John Steinbeck's widow asked Studs Terkel to write an introduction to the 50th anniversary edition of The Grapes of Wrath. And while he was working on it Robert F. Kennedy's eldest son, then Congressman Joe Kennedy, called Terkel to come to Iowa and see for himself the plight of American farmers. "Here it is the 1980s," Terkel wrote in his memoir, Touch and Go, "and you've got farmers who are starving. You saw the Depression in the Iowa countryside; the topsoil worn out, dust, towns with FOR SALE signs everywhere. . . . But never once did you hear the word 'Reaganville' in the eighties as you heard 'Hooverville' in the thirties." (p. 133) No one described life in America better than Studs Terkel because he let the people who lived it speak for themselves, and because he always knew which side he was on.
The Barack Obama campaign logo looks to me like a rising sun meant to connote rebirth, national renewal, and hope. And I believe Obama's fellow Chicagoan Studs Terkel's sense of social justice, basic human decency, and compassion for the least fortunate among us is long overdue for its own rebirth and renewal. "I felt hopeful with the New Deal," Terkel writes. "During the Great Depression there was a feeling of despair. The people we had chosen to lead us out, Franklin Delano Roosevelt, and Eleanor, and the colleagues they chose, advocated governmental intervention as the free market fell on its ass. That gave me hope." (p. 129) Terkel, one of America's greatest story tellers and oral historians, spent most of his 96 years fighting for the rights of ordinary people to participate in their nation's politics. He was a leader of Henry Wallace's Progressive Party, defended friends like Paul Robeson and Pete Seeger against anti-Communist mudslinging, and fought against racial segregation in the Jim Crow South and against racial discrimination in the rest of the country, especially in Chicago. He was a tireless advocate for peace and social justice, and a vociferous opponent of American imperial hubris.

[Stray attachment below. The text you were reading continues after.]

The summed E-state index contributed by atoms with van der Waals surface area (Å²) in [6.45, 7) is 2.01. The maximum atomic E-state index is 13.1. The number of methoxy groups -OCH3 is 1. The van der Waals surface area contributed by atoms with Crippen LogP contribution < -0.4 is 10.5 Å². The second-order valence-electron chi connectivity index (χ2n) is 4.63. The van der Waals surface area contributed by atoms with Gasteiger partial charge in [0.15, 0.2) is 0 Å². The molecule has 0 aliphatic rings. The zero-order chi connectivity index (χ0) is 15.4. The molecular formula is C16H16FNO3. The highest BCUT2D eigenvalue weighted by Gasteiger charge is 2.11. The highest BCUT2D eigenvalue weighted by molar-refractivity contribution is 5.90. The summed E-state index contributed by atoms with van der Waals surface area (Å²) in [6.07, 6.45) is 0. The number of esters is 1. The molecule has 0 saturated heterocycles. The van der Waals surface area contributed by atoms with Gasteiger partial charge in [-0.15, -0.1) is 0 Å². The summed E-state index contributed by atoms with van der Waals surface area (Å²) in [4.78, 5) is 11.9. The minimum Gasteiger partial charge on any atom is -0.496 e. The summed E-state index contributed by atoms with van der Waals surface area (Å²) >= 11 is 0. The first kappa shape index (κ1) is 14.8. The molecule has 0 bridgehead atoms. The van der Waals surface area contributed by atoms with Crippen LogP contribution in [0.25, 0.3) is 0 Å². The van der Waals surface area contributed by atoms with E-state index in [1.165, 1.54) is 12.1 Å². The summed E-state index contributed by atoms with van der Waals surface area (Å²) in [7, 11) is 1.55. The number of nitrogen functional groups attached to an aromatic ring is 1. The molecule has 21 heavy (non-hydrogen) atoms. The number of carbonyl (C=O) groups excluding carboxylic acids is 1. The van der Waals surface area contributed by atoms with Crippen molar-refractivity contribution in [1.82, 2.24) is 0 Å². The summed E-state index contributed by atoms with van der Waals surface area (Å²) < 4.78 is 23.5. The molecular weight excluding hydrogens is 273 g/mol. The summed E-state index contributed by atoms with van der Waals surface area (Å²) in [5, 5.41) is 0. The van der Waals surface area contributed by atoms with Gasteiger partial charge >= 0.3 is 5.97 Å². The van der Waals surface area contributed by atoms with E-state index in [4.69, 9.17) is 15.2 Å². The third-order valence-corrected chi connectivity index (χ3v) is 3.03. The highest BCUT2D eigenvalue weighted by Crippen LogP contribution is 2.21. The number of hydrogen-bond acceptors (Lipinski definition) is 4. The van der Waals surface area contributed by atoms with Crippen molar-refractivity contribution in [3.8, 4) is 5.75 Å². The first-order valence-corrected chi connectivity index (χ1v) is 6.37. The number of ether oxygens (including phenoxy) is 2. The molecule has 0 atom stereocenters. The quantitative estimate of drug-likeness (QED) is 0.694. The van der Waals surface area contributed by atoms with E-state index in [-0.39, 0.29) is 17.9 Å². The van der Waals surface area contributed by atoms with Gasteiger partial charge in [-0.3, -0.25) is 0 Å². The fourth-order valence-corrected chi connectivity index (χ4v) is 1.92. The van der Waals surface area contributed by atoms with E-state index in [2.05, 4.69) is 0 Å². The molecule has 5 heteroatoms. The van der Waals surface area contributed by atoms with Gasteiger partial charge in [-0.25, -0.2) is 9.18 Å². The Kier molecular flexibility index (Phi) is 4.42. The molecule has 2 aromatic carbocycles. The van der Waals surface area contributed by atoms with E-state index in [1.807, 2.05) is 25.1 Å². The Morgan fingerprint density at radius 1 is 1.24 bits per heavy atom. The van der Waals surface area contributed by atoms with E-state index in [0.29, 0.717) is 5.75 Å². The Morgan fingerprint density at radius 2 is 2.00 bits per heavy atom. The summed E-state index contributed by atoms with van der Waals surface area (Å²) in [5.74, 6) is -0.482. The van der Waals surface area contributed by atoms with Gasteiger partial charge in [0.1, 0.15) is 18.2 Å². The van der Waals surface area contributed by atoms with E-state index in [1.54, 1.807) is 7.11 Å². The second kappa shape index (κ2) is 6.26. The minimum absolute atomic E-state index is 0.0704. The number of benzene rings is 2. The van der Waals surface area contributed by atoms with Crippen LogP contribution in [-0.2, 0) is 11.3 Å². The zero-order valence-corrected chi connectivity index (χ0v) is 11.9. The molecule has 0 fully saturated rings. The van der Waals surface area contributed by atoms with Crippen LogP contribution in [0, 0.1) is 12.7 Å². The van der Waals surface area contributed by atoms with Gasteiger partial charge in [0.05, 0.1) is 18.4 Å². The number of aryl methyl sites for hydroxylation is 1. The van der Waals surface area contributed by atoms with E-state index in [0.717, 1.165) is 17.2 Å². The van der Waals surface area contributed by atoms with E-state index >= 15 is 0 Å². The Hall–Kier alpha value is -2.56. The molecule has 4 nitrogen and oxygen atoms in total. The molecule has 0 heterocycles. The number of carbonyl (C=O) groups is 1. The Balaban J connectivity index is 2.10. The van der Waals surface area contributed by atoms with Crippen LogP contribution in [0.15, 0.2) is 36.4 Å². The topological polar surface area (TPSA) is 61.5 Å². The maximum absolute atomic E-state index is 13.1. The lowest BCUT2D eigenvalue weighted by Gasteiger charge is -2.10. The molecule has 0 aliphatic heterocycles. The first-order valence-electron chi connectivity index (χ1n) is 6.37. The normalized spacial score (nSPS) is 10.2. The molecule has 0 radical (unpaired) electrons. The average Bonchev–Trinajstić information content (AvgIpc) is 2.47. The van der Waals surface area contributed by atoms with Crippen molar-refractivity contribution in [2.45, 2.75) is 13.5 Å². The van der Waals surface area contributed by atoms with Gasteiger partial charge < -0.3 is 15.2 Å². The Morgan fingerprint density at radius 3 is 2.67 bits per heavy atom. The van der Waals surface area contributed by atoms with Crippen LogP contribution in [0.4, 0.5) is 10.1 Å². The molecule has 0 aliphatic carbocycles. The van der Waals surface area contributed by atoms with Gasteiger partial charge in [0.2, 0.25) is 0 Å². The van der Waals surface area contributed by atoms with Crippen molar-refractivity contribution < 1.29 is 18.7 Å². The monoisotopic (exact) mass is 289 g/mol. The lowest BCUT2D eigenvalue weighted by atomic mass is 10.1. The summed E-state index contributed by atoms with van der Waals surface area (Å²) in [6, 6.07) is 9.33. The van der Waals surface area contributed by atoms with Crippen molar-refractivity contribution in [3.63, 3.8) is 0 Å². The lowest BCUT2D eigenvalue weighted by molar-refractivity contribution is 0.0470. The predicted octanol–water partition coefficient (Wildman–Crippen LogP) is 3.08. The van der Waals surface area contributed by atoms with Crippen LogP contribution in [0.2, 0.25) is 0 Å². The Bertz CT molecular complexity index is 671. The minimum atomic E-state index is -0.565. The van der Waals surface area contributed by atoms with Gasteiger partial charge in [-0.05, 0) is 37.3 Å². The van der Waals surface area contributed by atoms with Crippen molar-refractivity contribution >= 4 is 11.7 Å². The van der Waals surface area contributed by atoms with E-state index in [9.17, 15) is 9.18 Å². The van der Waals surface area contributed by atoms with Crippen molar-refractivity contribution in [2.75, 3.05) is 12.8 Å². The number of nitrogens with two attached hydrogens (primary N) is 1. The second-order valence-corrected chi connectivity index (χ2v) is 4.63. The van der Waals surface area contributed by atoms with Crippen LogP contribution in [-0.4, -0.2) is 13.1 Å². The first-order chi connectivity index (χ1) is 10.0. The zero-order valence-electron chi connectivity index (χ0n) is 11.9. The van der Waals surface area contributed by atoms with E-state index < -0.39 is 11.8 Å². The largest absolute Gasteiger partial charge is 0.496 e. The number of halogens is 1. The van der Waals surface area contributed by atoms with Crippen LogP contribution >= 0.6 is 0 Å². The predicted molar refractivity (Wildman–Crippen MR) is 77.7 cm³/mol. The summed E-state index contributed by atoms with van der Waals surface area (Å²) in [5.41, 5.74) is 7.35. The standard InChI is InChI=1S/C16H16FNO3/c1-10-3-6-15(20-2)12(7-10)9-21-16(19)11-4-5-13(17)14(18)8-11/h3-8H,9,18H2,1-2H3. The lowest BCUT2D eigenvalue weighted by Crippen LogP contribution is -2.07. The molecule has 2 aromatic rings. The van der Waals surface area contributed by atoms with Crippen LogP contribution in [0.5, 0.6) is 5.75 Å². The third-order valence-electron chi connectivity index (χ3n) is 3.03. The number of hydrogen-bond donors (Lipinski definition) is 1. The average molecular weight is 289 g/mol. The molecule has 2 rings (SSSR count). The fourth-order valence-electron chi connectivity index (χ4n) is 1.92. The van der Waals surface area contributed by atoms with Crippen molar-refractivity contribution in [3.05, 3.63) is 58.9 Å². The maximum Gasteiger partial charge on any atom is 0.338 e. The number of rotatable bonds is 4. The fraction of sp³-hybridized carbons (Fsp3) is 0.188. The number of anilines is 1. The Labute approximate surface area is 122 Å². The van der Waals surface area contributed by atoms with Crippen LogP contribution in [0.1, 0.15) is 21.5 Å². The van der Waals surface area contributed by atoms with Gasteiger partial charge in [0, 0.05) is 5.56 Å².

In the spirit of Studs Terkel I believe Obama has started something rolling in this country. Far from just "rhetoric" or "campaign promises," Obama has inspired a sizeable chunk of the electorate with a message of hope, renewal and social justice that is consistent with how this nation has responded to past crises.